(Closed) Awkward situation with new dog… Advice?

posted 5 years ago in Pets
Post # 3
7208 posts
Busy Beekeeper
  • Wedding: October 2015

@Meglin:  I totally understand your concern. He certainly shouldn’t be hitting to the dog to correct behavior. However, I don’t know that major training is necessarily something that HAS TO be done. My sister’s boyfriend has the most well behaved pitbull I’ve ever met and he just loved the crap out of her… no other training needed! LOL That’s pretty much how we trained all our dogs, too. If the family treats him as part of the “pack” he’ll be fine. I think putting out the literature and maybe telling the parents that you have some experience training pitbulls and would be happy to answer any questions is enough. By no means should you get in there and start training someone else’s dog. If anything, the dog will become bonded to you and react really poorly when the actual owner tries to discipline. 

Post # 4
2481 posts
Buzzing bee
  • Wedding: May 2013

I say this kindly because actually, everything you have suggested is sensible. However, you are coming across like a dear, but controlling. friend of mine who also goes over the top at times with her opinions on matters that concern me. The result being that I regularly ignore the reams of printed advice I am bombarded with every time I raise an issue she thinks she ought to be involved in! 

I can see why your SO’s brother wants to do the training and why he wants to be the one who bonds with the dog initially. Now his ideas about dealing with dog behaviour are far from good – hitting a dog is never acceptable – and sure, his parents probably could do with some training tips. But you can’t force them onto them and neither should you assume it is your responsibility to try and train the puppy. You need to work with your SO’s brother and his parents and this might well be best achieved by stepping backwards a little and waiting for them to ask for help. If you foist your views on them then they could well stop listening altogether and that won’t be good for the dog.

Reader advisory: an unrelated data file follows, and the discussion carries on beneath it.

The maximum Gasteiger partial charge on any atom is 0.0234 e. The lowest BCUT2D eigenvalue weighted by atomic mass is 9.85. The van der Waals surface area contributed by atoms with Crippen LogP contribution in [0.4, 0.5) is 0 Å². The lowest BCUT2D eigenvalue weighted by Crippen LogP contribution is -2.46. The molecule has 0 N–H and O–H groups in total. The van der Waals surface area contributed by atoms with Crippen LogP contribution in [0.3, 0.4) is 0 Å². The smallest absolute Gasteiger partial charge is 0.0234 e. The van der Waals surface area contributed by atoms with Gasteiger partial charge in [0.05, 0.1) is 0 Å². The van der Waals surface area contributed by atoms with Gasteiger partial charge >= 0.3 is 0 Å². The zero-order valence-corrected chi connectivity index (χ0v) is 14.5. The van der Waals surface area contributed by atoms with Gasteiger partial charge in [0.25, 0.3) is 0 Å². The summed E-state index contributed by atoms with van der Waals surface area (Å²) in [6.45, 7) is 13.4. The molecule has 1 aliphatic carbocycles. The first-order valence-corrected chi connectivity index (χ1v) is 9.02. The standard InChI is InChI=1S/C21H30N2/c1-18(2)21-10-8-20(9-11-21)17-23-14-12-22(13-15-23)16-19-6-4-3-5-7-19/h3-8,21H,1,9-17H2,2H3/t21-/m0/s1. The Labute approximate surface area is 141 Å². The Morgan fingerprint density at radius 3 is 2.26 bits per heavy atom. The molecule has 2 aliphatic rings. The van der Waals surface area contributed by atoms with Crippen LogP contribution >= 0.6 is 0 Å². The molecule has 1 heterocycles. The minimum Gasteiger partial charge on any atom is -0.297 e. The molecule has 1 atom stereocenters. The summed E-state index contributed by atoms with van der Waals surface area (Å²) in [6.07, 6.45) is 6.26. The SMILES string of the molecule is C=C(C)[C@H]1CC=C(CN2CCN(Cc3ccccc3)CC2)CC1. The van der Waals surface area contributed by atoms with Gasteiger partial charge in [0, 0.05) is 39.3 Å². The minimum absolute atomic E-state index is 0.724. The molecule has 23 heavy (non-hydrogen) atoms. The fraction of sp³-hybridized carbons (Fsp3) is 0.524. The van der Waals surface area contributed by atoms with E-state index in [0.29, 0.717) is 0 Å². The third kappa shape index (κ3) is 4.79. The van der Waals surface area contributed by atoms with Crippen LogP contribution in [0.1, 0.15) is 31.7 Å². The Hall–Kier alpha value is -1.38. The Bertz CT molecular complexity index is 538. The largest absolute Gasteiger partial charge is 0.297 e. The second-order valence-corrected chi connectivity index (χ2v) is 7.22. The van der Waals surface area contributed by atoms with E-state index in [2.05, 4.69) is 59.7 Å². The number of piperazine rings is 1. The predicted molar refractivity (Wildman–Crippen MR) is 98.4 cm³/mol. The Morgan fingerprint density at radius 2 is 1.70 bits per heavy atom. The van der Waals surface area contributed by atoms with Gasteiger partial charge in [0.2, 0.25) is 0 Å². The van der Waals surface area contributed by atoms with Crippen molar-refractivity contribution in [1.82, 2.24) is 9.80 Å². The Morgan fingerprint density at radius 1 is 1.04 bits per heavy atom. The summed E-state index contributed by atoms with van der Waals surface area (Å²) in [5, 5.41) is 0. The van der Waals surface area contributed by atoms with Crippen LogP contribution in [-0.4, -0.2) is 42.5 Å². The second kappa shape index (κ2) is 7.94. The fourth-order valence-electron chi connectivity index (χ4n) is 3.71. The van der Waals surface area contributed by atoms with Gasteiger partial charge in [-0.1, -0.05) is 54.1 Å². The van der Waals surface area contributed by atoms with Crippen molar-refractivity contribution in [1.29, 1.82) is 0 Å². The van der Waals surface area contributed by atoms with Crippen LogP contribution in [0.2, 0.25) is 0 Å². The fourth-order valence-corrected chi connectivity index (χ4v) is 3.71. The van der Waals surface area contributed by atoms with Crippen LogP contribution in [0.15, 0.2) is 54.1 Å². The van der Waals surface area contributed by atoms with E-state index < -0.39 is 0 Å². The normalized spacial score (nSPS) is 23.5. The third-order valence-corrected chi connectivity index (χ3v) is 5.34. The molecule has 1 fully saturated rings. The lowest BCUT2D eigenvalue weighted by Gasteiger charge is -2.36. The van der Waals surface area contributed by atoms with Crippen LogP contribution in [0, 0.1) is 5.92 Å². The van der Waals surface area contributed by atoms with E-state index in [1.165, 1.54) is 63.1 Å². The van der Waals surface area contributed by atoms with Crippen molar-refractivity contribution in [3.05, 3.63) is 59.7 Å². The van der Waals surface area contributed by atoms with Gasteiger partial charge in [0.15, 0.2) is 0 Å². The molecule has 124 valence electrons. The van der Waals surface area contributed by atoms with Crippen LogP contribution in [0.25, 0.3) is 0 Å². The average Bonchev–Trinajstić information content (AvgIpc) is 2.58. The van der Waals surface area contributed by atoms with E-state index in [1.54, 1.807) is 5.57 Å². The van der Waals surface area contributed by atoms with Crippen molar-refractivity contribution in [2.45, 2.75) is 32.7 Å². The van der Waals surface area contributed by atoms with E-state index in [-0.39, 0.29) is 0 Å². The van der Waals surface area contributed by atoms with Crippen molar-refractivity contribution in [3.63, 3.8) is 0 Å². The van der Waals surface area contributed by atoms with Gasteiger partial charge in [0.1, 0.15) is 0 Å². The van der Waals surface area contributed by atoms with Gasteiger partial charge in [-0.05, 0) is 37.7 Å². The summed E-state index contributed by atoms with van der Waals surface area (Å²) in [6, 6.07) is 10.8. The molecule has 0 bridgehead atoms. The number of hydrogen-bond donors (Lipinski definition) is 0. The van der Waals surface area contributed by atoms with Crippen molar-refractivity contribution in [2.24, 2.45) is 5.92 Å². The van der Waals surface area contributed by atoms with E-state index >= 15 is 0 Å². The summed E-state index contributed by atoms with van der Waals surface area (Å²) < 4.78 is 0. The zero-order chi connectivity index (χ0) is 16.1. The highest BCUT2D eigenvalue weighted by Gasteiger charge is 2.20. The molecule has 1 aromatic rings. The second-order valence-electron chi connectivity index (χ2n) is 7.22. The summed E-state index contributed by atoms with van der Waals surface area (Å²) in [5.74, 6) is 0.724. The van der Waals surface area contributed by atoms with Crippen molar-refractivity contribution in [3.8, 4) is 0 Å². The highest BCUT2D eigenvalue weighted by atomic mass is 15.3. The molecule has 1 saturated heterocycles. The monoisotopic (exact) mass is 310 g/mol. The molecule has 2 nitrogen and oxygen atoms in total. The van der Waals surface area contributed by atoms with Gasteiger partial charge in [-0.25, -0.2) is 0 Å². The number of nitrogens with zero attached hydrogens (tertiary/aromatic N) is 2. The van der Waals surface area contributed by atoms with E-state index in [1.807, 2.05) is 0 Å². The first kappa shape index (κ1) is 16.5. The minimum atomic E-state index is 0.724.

Post # 5
1342 posts
Bumble bee
  • Wedding: December 2012

@Meglin:  Since it’s a family dog and his parent’s house, I see no problem in talking to his parents. 

ETA I don’t think it’s controlling when the alternative is watching a puppy being hit.  

Post # 6
227 posts
Helper bee

@Meglin:  if I were you, I would start training the dog yourself when you have free time, and also try to get everyone on board with the techniques as well. You’re right about it being VERY important to start training a dog young, before they get too big and wild. If you’re at least able to teach him the difference between “good boy” for good behavior and a firm “no” for bad behavior, I think he’d be better off, so your SO’s brother might not have to use other, rougher methods to keep him under control. He’ll be a safer, more stable dog with consistency and being treated humanely. 

Post # 7
1181 posts
Bumble bee
  • Wedding: June 2014

@Meglin:  It is a sticky situation maybe offer to take the brother out and about with the dog… you dont necessarily need classes to train a dog. I would suggest just exposing the puppy to all sorts of people – BUT – not at a dog park or pet store until the puppy has their shots. Take himt to pet friendly businesses, or stand on a busy street corner, go for a walk in dog friendly areas. Aks your friends with pets to come over with their pets.